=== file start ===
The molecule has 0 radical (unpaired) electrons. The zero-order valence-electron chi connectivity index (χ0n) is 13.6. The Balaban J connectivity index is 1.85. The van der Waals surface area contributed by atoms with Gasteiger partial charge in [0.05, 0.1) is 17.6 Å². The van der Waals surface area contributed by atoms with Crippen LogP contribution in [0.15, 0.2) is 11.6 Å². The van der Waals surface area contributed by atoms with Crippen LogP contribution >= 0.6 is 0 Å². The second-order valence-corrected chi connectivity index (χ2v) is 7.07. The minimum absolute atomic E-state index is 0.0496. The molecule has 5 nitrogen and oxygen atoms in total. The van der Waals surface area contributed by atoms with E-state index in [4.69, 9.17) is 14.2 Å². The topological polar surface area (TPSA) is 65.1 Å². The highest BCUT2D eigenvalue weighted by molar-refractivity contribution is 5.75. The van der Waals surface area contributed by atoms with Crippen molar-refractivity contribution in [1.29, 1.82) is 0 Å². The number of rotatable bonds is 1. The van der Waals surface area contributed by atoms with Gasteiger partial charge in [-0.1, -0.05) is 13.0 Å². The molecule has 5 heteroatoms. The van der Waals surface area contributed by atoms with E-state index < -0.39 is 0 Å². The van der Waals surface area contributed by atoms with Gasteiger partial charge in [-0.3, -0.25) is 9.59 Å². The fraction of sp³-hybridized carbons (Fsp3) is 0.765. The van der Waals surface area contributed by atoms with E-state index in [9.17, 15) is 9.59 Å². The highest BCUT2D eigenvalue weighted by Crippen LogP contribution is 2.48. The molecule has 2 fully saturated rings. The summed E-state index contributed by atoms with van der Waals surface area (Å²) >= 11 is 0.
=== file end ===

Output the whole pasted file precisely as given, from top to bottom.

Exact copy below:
The molecule has 0 radical (unpaired) electrons. The zero-order valence-electron chi connectivity index (χ0n) is 13.6. The Balaban J connectivity index is 1.85. The van der Waals surface area contributed by atoms with Gasteiger partial charge in [0.05, 0.1) is 17.6 Å². The van der Waals surface area contributed by atoms with Crippen LogP contribution in [0.15, 0.2) is 11.6 Å². The van der Waals surface area contributed by atoms with Crippen LogP contribution >= 0.6 is 0 Å². The second-order valence-corrected chi connectivity index (χ2v) is 7.07. The minimum absolute atomic E-state index is 0.0496. The molecule has 5 nitrogen and oxygen atoms in total. The van der Waals surface area contributed by atoms with E-state index in [4.69, 9.17) is 14.2 Å². The topological polar surface area (TPSA) is 65.1 Å². The highest BCUT2D eigenvalue weighted by molar-refractivity contribution is 5.75. The van der Waals surface area contributed by atoms with Crippen molar-refractivity contribution in [1.29, 1.82) is 0 Å². The number of rotatable bonds is 1. The van der Waals surface area contributed by atoms with Gasteiger partial charge in [-0.1, -0.05) is 13.0 Å². The molecule has 5 heteroatoms. The van der Waals surface area contributed by atoms with E-state index < -0.39 is 0 Å². The van der Waals surface area contributed by atoms with Gasteiger partial charge in [-0.3, -0.25) is 9.59 Å². The fraction of sp³-hybridized carbons (Fsp3) is 0.765. The van der Waals surface area contributed by atoms with E-state index in [9.17, 15) is 9.59 Å². The highest BCUT2D eigenvalue weighted by Crippen LogP contribution is 2.48. The molecule has 2 fully saturated rings. The summed E-state index contributed by atoms with van der Waals surface area (Å²) >= 11 is 0.